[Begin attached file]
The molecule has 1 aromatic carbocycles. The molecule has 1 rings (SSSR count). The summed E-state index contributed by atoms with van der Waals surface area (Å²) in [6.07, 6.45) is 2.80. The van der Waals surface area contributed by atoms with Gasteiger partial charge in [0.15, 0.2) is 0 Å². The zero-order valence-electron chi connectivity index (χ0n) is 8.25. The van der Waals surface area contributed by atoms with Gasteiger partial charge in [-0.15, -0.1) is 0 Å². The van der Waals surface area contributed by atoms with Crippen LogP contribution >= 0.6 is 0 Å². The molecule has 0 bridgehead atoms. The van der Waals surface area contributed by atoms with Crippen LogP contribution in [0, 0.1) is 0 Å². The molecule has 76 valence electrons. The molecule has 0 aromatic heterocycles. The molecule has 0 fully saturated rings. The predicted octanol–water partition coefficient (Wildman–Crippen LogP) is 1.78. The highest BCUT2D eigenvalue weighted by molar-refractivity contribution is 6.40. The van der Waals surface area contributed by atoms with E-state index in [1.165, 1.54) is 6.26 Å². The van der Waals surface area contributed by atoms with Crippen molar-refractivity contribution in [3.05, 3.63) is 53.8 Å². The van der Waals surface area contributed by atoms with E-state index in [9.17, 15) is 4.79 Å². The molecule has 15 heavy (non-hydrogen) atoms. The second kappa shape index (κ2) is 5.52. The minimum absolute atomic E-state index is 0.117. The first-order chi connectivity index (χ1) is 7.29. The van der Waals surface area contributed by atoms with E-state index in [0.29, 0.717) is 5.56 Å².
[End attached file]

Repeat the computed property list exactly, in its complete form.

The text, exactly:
The molecule has 1 aromatic carbocycles. The molecule has 1 rings (SSSR count). The summed E-state index contributed by atoms with van der Waals surface area (Å²) in [6.07, 6.45) is 2.80. The van der Waals surface area contributed by atoms with Gasteiger partial charge in [0.15, 0.2) is 0 Å². The zero-order valence-electron chi connectivity index (χ0n) is 8.25. The van der Waals surface area contributed by atoms with Gasteiger partial charge in [-0.15, -0.1) is 0 Å². The van der Waals surface area contributed by atoms with Crippen LogP contribution >= 0.6 is 0 Å². The molecule has 0 bridgehead atoms. The van der Waals surface area contributed by atoms with Crippen LogP contribution in [0, 0.1) is 0 Å². The molecule has 76 valence electrons. The molecule has 0 aromatic heterocycles. The molecule has 0 fully saturated rings. The predicted octanol–water partition coefficient (Wildman–Crippen LogP) is 1.78. The highest BCUT2D eigenvalue weighted by molar-refractivity contribution is 6.40. The van der Waals surface area contributed by atoms with E-state index in [1.165, 1.54) is 6.26 Å². The van der Waals surface area contributed by atoms with Crippen molar-refractivity contribution in [3.05, 3.63) is 53.8 Å². The van der Waals surface area contributed by atoms with E-state index in [9.17, 15) is 4.79 Å². The molecule has 15 heavy (non-hydrogen) atoms. The second kappa shape index (κ2) is 5.52. The minimum absolute atomic E-state index is 0.117. The first-order chi connectivity index (χ1) is 7.29. The van der Waals surface area contributed by atoms with E-state index in [0.29, 0.717) is 5.56 Å².